Breaking down the barriers of SDoH: 5 proven strategies

At virtually every healthcare conference I attend, sessions discussing social determinants of health (SDoH) are the most in-demand.

While anecdotal, this is one piece of evidence that illustrates the significant impact SDoH have, as well as how much health plans and providers are clamoring to learn how to address them.

To fully address the impact of SDoH factors on health outcomes, health plans must integrate SDoH into their care delivery models and member engagement programs. This five-step approach can help plans do so effectively:

1. Build a dedicated strategy. Create a designated team that includes social workers, healthcare providers and behavioral specialists, and make time for them to find ways to address the SDoH issues that affect health outcomes. Begin discussing the types of engagement and incentive strategies you should use to encourage specific segments of healthcare populations to take action on their health. Most important, begin to identify the barriers that might be preventing or inhibiting those actions and look for solutions that could combat those barriers.

2. Align with external resources. Partner with local and national organizations to address SDoH, both to ensure that necessary services are available and to design engagement programs that address SDoH. For example, United Way of Central Jersey is addressing SDoH as they relates to oral health by promoting oral health education in schools in Middlesex County, New Jersey.

There is evidence that these types of partnerships have a positive impact on healthcare. Researchers from Yale School of Public Health, Miami University and the Scripps Gerontology Center studied Area Agencies on Aging (AAAs) — groups that coordinate social services for older Americans — in counties across the U.S. The research found that AAAs that maintained informal partnerships with healthcare and other organizations had significantly lower hospital readmission rates. On the other hand, counties whose AAAs had lower instances of community partnerships had higher readmission rates.

3. Identify the need. Plans can use data analysis to discover areas where segments of the population lag behind, determine the type of assistance they need, and then act accordingly. For example, a plan may want to encourage diabetic members to get their A1C screening. The first step is to identify the social factors preventing these members from getting their screening and design a program to help them overcome those factors. Members undoubtedly have varying healthcare and social needs, and the idea is to build a program that addresses both.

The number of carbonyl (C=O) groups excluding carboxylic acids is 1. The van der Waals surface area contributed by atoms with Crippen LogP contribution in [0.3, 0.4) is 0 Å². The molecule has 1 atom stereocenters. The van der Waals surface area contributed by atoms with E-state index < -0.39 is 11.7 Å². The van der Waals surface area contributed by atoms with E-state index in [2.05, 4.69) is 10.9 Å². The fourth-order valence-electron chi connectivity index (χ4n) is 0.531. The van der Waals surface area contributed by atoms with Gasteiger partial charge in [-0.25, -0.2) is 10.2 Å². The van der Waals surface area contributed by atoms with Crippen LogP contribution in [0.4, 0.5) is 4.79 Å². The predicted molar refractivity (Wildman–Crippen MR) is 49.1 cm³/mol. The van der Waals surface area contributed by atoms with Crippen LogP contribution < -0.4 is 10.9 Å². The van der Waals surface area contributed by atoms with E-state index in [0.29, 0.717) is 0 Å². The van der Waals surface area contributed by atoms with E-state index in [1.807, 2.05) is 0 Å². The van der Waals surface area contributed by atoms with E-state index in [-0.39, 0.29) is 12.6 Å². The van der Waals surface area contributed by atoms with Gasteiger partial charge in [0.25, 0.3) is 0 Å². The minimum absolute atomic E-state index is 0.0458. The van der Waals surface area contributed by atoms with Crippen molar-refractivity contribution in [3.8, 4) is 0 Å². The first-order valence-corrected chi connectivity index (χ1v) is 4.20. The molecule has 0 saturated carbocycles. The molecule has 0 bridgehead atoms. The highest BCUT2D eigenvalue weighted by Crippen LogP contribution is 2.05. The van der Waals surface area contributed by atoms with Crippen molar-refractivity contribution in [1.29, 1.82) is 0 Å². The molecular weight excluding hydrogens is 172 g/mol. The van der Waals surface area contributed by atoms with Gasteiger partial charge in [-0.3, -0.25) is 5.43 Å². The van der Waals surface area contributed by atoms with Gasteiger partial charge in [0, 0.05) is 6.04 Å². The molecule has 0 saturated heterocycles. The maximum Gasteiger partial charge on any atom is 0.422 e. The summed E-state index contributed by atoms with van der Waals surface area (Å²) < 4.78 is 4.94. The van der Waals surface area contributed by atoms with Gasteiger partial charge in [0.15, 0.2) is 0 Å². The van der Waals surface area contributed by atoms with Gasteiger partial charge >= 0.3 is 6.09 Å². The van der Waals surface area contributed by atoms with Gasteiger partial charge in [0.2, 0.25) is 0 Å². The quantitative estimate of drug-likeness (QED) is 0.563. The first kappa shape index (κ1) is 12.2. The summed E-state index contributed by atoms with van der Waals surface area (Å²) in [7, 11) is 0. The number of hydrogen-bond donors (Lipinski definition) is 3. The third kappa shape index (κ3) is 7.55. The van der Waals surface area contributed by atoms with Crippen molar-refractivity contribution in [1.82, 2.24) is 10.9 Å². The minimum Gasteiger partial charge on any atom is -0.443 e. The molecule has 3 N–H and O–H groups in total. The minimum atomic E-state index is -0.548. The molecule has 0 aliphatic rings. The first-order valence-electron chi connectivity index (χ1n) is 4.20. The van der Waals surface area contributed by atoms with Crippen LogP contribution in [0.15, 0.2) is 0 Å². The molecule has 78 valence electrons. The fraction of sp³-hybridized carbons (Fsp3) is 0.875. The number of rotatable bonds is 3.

4. Develop appropriate incentives. Continuing the example from the previous point, a significant portion of this diabetic segment of the population might lack access to transportation, which prevents them from getting their A1C screening. If so, a plan could partner with a local transit agency or rideshare service such as Uber or Lyft and offer members free or heavily discounted rides to the clinic to get their screening.

Plans and providers can work together to determine the types of incentives that encourage members to take action for their own well-being. Designing the incentive is only half of the battle, though. Plans also need to work to make members aware of the programs and services that are available to help them take action on their healthcare. This is all about reaching members in their preferred channels and encouraging them to actually take advantage of the service.

5. Offer financial resources. While incentives help encourage members to take short-term actions, offering financial resources helps them maintain their long-term health. This may include a range of options from shopping tools and co-pay assistance to housing assistance, job training, career placement services or food programs.

Addressing SDoH factors is a challenge, and offering one-time incentives for a single healthy act is not a strong long-term strategy. The end goal is access to care, but incentivizing that care activity won't help if you're not also addressing all the barriers that might stand in a patient’s way. It’s less about the one-time incentive for single healthy act and more about how plans can help members solve for SDoH. At that point, it's about awareness and activation — making members aware of the programs and services available to them, and then making sure they actually use those programs.

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